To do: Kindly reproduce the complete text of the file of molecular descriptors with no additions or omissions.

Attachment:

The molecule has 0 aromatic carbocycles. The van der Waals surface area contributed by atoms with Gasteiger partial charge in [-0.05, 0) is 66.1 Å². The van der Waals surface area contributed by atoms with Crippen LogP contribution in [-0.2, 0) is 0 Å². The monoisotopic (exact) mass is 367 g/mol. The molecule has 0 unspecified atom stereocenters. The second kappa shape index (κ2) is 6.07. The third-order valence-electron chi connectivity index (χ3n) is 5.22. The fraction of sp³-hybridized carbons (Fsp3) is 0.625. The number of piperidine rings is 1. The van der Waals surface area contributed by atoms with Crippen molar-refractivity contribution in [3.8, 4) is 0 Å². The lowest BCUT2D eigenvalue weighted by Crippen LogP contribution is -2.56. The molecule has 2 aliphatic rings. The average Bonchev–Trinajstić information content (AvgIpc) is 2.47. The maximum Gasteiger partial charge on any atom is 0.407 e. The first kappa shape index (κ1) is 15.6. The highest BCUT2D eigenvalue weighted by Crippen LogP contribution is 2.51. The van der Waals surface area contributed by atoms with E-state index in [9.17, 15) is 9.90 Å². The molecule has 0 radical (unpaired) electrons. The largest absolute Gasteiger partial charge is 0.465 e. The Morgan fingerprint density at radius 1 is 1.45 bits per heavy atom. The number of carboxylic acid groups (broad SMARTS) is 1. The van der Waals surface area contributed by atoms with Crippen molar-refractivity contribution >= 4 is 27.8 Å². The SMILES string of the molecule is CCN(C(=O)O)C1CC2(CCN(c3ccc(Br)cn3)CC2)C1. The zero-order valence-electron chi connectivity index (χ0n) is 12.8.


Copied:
The molecule has 0 aromatic carbocycles. The van der Waals surface area contributed by atoms with Gasteiger partial charge in [-0.05, 0) is 66.1 Å². The van der Waals surface area contributed by atoms with Crippen LogP contribution in [-0.2, 0) is 0 Å². The monoisotopic (exact) mass is 367 g/mol. The molecule has 0 unspecified atom stereocenters. The second kappa shape index (κ2) is 6.07. The third-order valence-electron chi connectivity index (χ3n) is 5.22. The fraction of sp³-hybridized carbons (Fsp3) is 0.625. The number of piperidine rings is 1. The van der Waals surface area contributed by atoms with Crippen molar-refractivity contribution in [3.8, 4) is 0 Å². The lowest BCUT2D eigenvalue weighted by Crippen LogP contribution is -2.56. The molecule has 2 aliphatic rings. The average Bonchev–Trinajstić information content (AvgIpc) is 2.47. The maximum Gasteiger partial charge on any atom is 0.407 e. The first kappa shape index (κ1) is 15.6. The highest BCUT2D eigenvalue weighted by Crippen LogP contribution is 2.51. The van der Waals surface area contributed by atoms with E-state index in [9.17, 15) is 9.90 Å². The molecule has 0 radical (unpaired) electrons. The largest absolute Gasteiger partial charge is 0.465 e. The Morgan fingerprint density at radius 1 is 1.45 bits per heavy atom. The number of carboxylic acid groups (broad SMARTS) is 1. The van der Waals surface area contributed by atoms with Crippen molar-refractivity contribution >= 4 is 27.8 Å². The SMILES string of the molecule is CCN(C(=O)O)C1CC2(CCN(c3ccc(Br)cn3)CC2)C1. The zero-order valence-electron chi connectivity index (χ0n) is 12.8.